It was only after Abraham Cambridge had completed his geography degree, and was a term into his master’s, when he realised renewable energy ‘is the solution to all of this’.
He then 'got into' solar energy.
In 2007 he set up a solar energy installation company in Cornwall and six years later moved to South Africa, initially as a consultant advising banks on solar projects.
It was here that he noticed the gap.
“There’s very few solar panels on the roofs of factories and school and malls, which is a massive shame because you’ve got such ideal conditions. And the reason there’s no solar panels is that there’s practically no access to funding, or at least affordable, flexible finance options,” Cambridge (32) tells Brainstorm.
In addition, there’s little government policy that’s driving solar energy production.
“But the rest of the world wants to help Africa turn solar-powered. Setting up a peer-to-peer funding platform for solar power seemed to be the solution for it, so we set up the Sun Exchange.”
Its first crowd funded solar energy project was at the Waldorf School in Stellenbosch, which started operating towards the end of last year.
“That was the first time in the world that bitcoin has been used to finance a solar plant. That was what we were always trying to gear towards, to utilise digital currency and its properties. It’s such a perfect match for solar power – which, like bitcoin is decentralised and democratic,” he says.
It’s just finished funding a R1.1-million, 45kW solar plant, for a tyre recycling plant in Rustenburg and is now moving on to solar power a wildlife rehabilitation centre.
'Solar real estate'
The Sun Exchange crowd-sells the solar cells, of which there are 60 in a solar panel. At the moment, it costs R105 per cell, and buyers can purchase as many they wish. Or as Cambridge puts it, they’re selling ‘little pieces of solar real estate’.
While the Sun Exchange finances the rest of the plant, the cells remain the property of the purchasers. They lease the cells to the Sun Exchange, which in turn leases the equipment to the end user under a single lease agreement.
“Our platform binds together all the ownership of those cells, and this is where the blockchain becomes very important, because the actual value of each cell is miniscule,” says Cambridge.
The payments are also miniscule, typically a thousandth of a cent, but bitcoin and blockchain technology enables this kind of ‘nano-investing’ because a bitcoin can be divided down into eight decimal places.
While the solar cell’s buyer would only receive about R280 over the 20 year period, Cambridge says this would provide an internal rate of return of 10%, ‘which means it’s better than receiving interest in a bank account’.
As he says, “We never pertain to offer returns that will set the world on fire, just modest solar powered income.”
Buyers provide the exchange with their bitcoin wallet address, to which it sends the rental income in bitcoin. The record of cell ownership is held on the blockchain, which can’t be changed unless someone swaps their ownership. Importantly for transparency, the transactions are all stored on a public ledger, and with an upcoming software upgrade payments will be autonomous.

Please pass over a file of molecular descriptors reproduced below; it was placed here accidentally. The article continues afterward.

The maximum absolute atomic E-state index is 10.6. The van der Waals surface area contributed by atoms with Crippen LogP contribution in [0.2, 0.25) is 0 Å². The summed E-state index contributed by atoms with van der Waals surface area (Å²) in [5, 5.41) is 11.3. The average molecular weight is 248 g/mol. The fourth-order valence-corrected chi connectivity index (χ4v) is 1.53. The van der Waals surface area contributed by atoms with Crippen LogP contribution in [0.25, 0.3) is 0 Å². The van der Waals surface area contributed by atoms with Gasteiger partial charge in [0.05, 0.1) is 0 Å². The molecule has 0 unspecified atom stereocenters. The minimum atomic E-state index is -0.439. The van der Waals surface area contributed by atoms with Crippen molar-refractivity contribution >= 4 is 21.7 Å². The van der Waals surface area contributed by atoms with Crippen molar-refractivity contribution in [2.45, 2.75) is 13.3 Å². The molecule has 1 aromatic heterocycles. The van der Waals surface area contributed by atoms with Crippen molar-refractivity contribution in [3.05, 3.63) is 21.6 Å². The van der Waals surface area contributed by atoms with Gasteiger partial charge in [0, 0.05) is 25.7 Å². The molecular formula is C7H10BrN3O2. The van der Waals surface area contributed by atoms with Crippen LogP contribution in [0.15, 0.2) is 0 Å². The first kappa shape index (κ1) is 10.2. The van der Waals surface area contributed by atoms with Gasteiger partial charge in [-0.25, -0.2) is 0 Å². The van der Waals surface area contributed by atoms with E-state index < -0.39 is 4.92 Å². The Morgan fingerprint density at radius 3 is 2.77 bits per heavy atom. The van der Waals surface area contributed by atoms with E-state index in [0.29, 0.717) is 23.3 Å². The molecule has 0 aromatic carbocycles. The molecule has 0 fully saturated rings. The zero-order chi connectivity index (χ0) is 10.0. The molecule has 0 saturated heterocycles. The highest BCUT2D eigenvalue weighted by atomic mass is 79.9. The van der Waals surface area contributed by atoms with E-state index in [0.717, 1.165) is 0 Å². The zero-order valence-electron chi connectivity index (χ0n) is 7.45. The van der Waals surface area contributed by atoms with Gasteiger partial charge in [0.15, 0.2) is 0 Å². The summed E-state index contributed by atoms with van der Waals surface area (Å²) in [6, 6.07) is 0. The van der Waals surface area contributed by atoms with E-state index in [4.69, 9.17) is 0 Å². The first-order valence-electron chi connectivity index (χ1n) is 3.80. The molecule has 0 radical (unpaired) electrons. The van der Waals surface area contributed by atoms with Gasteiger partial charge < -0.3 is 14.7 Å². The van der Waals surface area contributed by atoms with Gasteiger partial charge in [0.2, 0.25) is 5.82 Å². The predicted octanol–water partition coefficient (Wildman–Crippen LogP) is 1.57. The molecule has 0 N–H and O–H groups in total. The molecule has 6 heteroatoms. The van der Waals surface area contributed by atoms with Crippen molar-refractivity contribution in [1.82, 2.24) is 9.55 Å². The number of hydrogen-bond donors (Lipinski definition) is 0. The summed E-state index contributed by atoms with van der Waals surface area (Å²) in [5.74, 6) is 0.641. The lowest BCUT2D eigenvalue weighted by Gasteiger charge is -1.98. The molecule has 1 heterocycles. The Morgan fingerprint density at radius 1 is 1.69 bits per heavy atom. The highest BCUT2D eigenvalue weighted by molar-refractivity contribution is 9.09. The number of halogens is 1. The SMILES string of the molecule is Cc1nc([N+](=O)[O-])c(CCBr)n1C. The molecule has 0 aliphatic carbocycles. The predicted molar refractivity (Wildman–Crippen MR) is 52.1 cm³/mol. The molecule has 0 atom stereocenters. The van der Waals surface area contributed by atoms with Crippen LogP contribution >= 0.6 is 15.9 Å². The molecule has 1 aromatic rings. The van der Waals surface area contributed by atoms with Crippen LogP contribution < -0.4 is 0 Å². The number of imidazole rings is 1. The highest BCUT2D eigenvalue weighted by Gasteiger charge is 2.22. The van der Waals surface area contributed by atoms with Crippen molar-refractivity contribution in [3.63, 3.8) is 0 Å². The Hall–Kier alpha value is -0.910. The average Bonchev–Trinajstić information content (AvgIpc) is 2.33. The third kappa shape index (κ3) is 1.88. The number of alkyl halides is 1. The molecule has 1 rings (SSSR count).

More philosophically, Cambridge asks what the world was doing with this bitcoin.
‘If you’re just buying and holding, buying and holding, that’s just pointless’, and eventually, ‘someone’s going to have to do something with bitcoin’.
“What we’re saying is, if you’re using bitcoin for financing solar panels, then solar energy generators are being brought into life that never existed before. A physical solar cell will produce more energy than it took to mine the bitcoin in the first place. Then you’re in a positive feedback loop.”
Cambridge says while no one knows for sure how much energy the bitcoin network requires to run, it’s been estimated -- with most of the mining taking place in coal reliant China -- that the annual carbon emissions run to 3 066 000 metric tonnes.
Likewise, the electricity grid in South Africa is also coal intensive, meaning the carbon content per kilowatt is double that of Europe. But a solar panel here also produces double the amount of electricity as it would in Europe, which all means a local panel saves four times the carbon.
“There’s no point putting solar panels in Europe, when they could be installed in South Africa and we’ve now got the payment system that connects the owners to the panels. Someone in a London flat can own solar panels powering Africa and they’re getting the same income if they had it on their own roof.”
Cambridge will be speaking at this year's Blockchain Africa conference, to be held at the Focus Rooms in Sunninghill, Johannesburg. A standard ticket to the conference on March 2 and 3 costs R3 500, or if your company is a startup, it will cost R1 750. There is also a workshop on March 1 at which training on blockchain and digital currencies will be offered. A ticket to the workshop costs R2 350.